"This story plays out time and again," she says. "Nobody questions a high-level officer of a financial institution, even though they are in a role with tremendous authority and have the ability to do great harm."

More Scrutiny from the Top

Banking institutions' boards of directors, as well as regulators, need to review the performance of senior executives at all institutions more frequently and scrutinize them more closely, Inscoe says.

Al Pascual, a financial fraud analyst with consultancy Javelin Stratety & Research says the NCUA should have raised red flags sooner.

"NCUA began to offer online call reports between 2009 and 2010, which should allow them to more quickly identify problems with CU [credit union]= balance sheets while also facilitating faster remediation by CUs," he says. "While the manual call report process does remain, the fact of the matter is that any assets which a CU claims to have with another depository institution should be easily confirmed by the NCUA. In this case the funds supposedly deposited with Corporate One represented the majority of Taupa Lithuanian CU's capital. In similar situations going forward, regulators would be well served to confirm the availability and location of assets as specified by smaller institutions in their call reports - if not quarterly, then annually, at the least."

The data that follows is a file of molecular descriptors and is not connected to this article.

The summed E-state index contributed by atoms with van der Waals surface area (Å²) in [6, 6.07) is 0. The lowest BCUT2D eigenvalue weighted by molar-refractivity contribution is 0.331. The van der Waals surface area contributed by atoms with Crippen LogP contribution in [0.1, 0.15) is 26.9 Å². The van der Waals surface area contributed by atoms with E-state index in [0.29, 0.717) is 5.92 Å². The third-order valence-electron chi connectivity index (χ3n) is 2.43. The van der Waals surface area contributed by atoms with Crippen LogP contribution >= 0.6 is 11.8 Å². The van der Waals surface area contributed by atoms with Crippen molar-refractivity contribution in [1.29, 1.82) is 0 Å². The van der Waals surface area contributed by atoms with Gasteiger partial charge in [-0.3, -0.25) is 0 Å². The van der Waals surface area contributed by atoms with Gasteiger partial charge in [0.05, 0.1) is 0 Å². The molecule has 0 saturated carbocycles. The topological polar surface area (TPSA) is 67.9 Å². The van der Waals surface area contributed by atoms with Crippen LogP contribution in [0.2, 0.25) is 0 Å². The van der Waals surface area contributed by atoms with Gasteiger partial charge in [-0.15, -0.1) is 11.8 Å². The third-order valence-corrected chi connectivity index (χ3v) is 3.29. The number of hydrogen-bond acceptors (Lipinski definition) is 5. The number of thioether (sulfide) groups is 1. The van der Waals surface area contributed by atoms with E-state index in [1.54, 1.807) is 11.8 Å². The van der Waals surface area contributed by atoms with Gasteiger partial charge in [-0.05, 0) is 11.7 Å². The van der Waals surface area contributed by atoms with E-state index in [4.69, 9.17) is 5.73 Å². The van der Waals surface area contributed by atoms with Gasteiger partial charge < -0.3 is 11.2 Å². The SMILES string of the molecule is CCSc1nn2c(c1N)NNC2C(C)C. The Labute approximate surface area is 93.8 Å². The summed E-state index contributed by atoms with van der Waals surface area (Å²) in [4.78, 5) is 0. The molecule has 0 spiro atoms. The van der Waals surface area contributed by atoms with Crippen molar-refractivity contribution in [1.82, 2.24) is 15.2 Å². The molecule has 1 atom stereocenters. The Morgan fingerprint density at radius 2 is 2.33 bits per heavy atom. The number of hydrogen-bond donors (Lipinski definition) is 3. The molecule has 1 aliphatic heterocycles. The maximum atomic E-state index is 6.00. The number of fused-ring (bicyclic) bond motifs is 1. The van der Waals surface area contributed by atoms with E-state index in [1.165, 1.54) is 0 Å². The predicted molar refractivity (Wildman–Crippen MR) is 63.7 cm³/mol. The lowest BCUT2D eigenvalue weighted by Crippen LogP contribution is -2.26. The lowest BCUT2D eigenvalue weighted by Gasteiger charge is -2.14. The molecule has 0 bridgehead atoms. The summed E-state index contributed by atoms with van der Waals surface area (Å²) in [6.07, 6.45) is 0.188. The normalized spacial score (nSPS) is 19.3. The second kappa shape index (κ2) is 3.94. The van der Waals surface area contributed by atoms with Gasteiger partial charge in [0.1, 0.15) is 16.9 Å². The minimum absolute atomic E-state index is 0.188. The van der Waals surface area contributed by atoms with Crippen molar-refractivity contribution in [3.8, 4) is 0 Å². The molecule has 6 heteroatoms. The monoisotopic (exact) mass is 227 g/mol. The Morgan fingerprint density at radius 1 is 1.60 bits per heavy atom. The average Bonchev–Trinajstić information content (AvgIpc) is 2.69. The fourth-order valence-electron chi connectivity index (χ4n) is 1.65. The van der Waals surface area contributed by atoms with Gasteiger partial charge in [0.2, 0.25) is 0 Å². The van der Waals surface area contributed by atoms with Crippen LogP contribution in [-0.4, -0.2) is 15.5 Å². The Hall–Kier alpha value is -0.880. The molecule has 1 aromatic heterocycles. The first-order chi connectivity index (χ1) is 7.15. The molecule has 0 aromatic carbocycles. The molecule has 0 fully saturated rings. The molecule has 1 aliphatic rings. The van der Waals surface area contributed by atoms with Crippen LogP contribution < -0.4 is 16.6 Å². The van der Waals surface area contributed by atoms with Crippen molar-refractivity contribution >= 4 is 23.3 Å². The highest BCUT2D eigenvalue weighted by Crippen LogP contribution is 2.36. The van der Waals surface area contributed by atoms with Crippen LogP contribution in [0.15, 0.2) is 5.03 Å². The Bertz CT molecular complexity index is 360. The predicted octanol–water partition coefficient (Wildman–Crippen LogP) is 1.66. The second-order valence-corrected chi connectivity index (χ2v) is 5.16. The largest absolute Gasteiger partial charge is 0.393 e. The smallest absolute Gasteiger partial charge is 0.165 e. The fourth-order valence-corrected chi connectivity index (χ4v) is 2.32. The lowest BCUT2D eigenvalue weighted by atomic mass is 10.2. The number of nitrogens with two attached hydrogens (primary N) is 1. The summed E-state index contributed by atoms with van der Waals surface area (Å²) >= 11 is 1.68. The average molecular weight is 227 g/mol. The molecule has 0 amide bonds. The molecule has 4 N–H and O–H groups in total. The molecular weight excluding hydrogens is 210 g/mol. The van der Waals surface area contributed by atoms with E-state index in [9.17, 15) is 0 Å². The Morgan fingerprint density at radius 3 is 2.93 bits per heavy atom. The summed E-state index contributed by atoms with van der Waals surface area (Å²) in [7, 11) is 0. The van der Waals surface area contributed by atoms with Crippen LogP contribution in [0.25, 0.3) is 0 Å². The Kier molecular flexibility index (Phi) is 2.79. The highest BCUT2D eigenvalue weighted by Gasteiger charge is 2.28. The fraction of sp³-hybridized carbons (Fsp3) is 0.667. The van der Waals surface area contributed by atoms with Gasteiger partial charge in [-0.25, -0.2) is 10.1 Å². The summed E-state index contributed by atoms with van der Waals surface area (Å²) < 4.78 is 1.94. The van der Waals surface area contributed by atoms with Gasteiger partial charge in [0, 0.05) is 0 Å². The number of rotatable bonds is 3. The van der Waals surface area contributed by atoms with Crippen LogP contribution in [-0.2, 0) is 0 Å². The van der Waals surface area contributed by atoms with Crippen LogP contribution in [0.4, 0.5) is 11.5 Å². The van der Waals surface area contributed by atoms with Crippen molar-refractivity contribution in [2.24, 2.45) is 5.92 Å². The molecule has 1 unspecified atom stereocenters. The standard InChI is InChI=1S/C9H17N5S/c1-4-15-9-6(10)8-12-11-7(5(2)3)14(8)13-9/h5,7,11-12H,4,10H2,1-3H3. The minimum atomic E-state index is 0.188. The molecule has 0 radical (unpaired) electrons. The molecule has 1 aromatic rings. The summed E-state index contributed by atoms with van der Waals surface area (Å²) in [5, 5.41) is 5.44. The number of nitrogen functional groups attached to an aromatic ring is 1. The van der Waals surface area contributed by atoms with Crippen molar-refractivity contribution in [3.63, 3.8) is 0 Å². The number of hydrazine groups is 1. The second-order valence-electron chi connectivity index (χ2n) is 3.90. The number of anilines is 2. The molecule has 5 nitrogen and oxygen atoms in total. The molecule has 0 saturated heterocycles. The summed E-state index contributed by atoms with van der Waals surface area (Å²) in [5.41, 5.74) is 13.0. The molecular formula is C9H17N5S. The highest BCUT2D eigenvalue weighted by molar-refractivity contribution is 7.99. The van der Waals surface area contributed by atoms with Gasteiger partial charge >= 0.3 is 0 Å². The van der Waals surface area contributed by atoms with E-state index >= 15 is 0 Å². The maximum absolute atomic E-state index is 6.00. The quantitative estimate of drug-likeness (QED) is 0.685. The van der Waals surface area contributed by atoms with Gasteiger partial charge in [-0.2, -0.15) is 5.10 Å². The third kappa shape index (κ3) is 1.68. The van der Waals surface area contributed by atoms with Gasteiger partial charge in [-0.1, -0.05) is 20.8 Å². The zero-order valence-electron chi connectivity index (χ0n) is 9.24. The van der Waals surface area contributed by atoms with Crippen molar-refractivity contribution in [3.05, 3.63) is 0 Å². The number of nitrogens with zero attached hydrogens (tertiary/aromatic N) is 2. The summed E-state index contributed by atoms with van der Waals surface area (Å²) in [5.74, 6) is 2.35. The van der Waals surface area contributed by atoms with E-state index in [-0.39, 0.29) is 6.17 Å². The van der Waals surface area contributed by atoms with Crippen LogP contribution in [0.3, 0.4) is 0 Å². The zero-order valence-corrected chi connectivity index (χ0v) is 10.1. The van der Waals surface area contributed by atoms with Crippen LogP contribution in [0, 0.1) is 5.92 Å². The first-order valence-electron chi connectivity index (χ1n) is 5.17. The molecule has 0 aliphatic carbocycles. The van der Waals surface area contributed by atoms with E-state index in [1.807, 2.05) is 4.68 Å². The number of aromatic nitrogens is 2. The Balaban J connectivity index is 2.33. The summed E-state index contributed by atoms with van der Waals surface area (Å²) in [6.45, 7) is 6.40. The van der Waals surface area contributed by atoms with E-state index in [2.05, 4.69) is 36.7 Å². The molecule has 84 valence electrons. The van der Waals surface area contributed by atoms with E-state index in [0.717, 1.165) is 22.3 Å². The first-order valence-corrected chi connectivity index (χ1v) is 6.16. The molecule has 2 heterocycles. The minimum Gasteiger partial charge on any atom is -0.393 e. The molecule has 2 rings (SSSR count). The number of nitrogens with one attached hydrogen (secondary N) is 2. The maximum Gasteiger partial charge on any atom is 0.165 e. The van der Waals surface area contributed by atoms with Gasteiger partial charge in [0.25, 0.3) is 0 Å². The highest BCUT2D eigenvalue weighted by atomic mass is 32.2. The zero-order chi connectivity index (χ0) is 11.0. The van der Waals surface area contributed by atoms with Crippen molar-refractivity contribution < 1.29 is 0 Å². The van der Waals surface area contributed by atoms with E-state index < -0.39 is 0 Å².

NCUA spokesman John Fairbanks says the NCUA is working to enhance its auditing procedures, especially where smaller credit unions are concerned. Staff training on the enhanced exam procedures for small credit unions is underway, he says.

"The exam process is not a fraud exam; but with enhanced procedures, we expect to improve early detection," Fairbanks says. "All staff will be trained on these procedures and they can be applied in all situations where fraud is a concern, but are especially targeted for small institutions."

The NCUA also recently moved to an annual exam cycle, which puts examiners on-site at federal credit unions more frequently, he adds. "This will also help to reduce the size, and possibly detect, fraud earlier," Fairbanks explains.

Pulling Off the Scheme

In December 2011, investigators say Spirikaitis claimed to have deposited just more than $16 million with correspondent credit unions, yet, in reality, only $560,000 was deposited with Corporate One.